Pakistan's Sharif Decries `Police State'
Monday, 16 March 2009

Former Pakistani prime minister and opposition leader Nawaz Sharif defied government attempts to place him under `protective security' on Sunday and said protests against the government would go on.

Sharif has thrown his support behind a protest campaign by anti-government lawyers that threatens to bring turmoil to Pakistan as the government struggles to stem militancy and to revive a flagging economy.

Police fired tear gas and lashed protesters with batons outside the High Court in the city of Lahore, where Sharif had been due to address a rally, witnesses said.

"You have seen that the entire country has been turned into a police state. They have blocked all roads, they have used all sorts of unlawful tactics," Sharif told a throng of reporters gathered at the front step of his Lahore home.

"We will continue marching toward our destination. Sons and daughters, the time has come to take to the streets."

Earlier, Sharif's party said he had been ordered detained at his home for three days. Police officer Babur Awan also said a detention order had been issued.

Police in riot gear virtually sealed off Sharif's house with road blocks on all approaches, but government officials denied he had been placed under house arrest.

One said Sharif had been placed under "protective security" for three days after he had refused various options for addressing his supporters under government protection.

Interior Ministry chief Rehman Malik said on Saturday security agencies had information "enemies of Pakistan" would launch suicide bomb attacks on the protest.

But Sharif said the government was acting illegally in order to stop the protest campaign. He later drove off in his bullet-proof vehicle, apparently to address protesters.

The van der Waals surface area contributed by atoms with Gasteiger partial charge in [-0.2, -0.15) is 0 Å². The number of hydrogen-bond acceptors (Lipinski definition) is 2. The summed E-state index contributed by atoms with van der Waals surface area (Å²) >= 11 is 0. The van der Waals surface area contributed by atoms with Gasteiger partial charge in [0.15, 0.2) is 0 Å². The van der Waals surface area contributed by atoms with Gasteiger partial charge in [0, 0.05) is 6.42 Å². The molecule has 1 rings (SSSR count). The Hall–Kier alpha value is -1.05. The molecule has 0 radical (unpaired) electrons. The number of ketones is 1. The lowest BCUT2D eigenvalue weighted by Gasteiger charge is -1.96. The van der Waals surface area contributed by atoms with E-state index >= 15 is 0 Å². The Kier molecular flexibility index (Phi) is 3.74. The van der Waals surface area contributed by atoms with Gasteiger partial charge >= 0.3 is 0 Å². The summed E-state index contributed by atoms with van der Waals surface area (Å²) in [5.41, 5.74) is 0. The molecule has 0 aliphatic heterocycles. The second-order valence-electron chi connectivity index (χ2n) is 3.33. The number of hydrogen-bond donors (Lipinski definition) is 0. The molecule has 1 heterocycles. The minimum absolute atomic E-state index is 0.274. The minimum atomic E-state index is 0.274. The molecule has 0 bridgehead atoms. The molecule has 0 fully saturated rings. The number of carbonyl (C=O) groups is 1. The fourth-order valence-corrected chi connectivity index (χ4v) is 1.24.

PARLIAMENT SIT-IN

Police have detained hundreds of lawyers and opposition activists in a crackdown launched on Wednesday to prevent their

cross-country "long march" protest that is due to climax with a sit-in outside parliament in Islamabad on Monday.

Snuffing out protests with detentions and roadblocks, the government has also asked troops to be ready, if needed.

Top lawyer and protest organizer Aitzaz Ahsan was detained at his house in Lahore, an aide said.

Police sealed off a bar association in the city of Rawalpindi where lawyers were due to protest and they placed shipping containers on roads to block the way to nearby Islamabad.

If the political crisis gets out of hand, the army could feel compelled to intervene, though most analysts say a military takeover is highly unlikely.

The United States is deeply worried that the crisis is a distraction to Pakistan's efforts to eliminate Taliban and al Qaeda enclaves on the Afghan border, vital to U.S. plans to stabilize Afghanistan and defeat al Qaeda.

In what appeared to be a step toward reconciliation with the opposition, the government said on Saturday it would seek a review of a Supreme Court ruling last month that barred the Sharifs from elected office.

But his party rejected the move.

The Sharifs said Zardari was behind the ruling, which was based on old convictions the Sharifs say were politically motivated.

The ruling nullified a by-election victory by Shahbaz Sharif and disqualified him from being chief minister of Punjab, the most populous and influential of Pakistan's provinces.

The Sharif party's government was thrown out of power in Punjab and Zardari imposed central rule there for two months.

REINSTATE JUDGE

The protesters' main demand is the reinstatement of former Supreme Court chief justice Iftikhar Chaudhry, who was dismissed in 2007 by then president and army chief Pervez Musharraf.

Zardari, widower of former prime minister Benazir Bhutto, has refused to reinstate the judge, seeing him as a threat to his own position.

A senior official in Zardari's party said on Saturday the president was refusing to cave in to pressure from Sharif and his supporters in the media.

The official also dismissed talk of any "erosion" in support from the United States or the army. US Secretary of State Hillary Clinton spoke by telephone to Zardari and the Sharifs on Saturday.

Source: bdnews24.com

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